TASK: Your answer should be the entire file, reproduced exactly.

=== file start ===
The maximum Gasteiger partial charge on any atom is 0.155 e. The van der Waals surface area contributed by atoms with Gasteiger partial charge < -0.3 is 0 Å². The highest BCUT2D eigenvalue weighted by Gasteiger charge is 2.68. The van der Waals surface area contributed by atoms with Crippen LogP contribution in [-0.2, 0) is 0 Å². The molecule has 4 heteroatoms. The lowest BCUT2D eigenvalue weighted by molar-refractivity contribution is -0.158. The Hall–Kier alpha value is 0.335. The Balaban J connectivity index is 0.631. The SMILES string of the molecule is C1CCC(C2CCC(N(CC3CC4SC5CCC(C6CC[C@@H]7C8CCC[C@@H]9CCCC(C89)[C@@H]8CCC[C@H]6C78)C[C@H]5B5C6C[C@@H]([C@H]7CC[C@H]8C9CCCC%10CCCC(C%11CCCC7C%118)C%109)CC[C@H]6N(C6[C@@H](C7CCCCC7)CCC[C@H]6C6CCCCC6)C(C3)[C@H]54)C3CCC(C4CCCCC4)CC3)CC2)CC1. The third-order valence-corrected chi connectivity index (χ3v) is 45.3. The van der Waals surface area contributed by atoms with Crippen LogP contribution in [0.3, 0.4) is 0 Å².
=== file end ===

The maximum Gasteiger partial charge on any atom is 0.155 e. The van der Waals surface area contributed by atoms with Gasteiger partial charge < -0.3 is 0 Å². The highest BCUT2D eigenvalue weighted by Gasteiger charge is 2.68. The van der Waals surface area contributed by atoms with Crippen LogP contribution in [-0.2, 0) is 0 Å². The molecule has 4 heteroatoms. The lowest BCUT2D eigenvalue weighted by molar-refractivity contribution is -0.158. The Hall–Kier alpha value is 0.335. The Balaban J connectivity index is 0.631. The SMILES string of the molecule is C1CCC(C2CCC(N(CC3CC4SC5CCC(C6CC[C@@H]7C8CCC[C@@H]9CCCC(C89)[C@@H]8CCC[C@H]6C78)C[C@H]5B5C6C[C@@H]([C@H]7CC[C@H]8C9CCCC%10CCCC(C%11CCCC7C%118)C%109)CC[C@H]6N(C6[C@@H](C7CCCCC7)CCC[C@H]6C6CCCCC6)C(C3)[C@H]54)C3CCC(C4CCCCC4)CC3)CC2)CC1. The third-order valence-corrected chi connectivity index (χ3v) is 45.3. The van der Waals surface area contributed by atoms with Crippen LogP contribution in [0.3, 0.4) is 0 Å².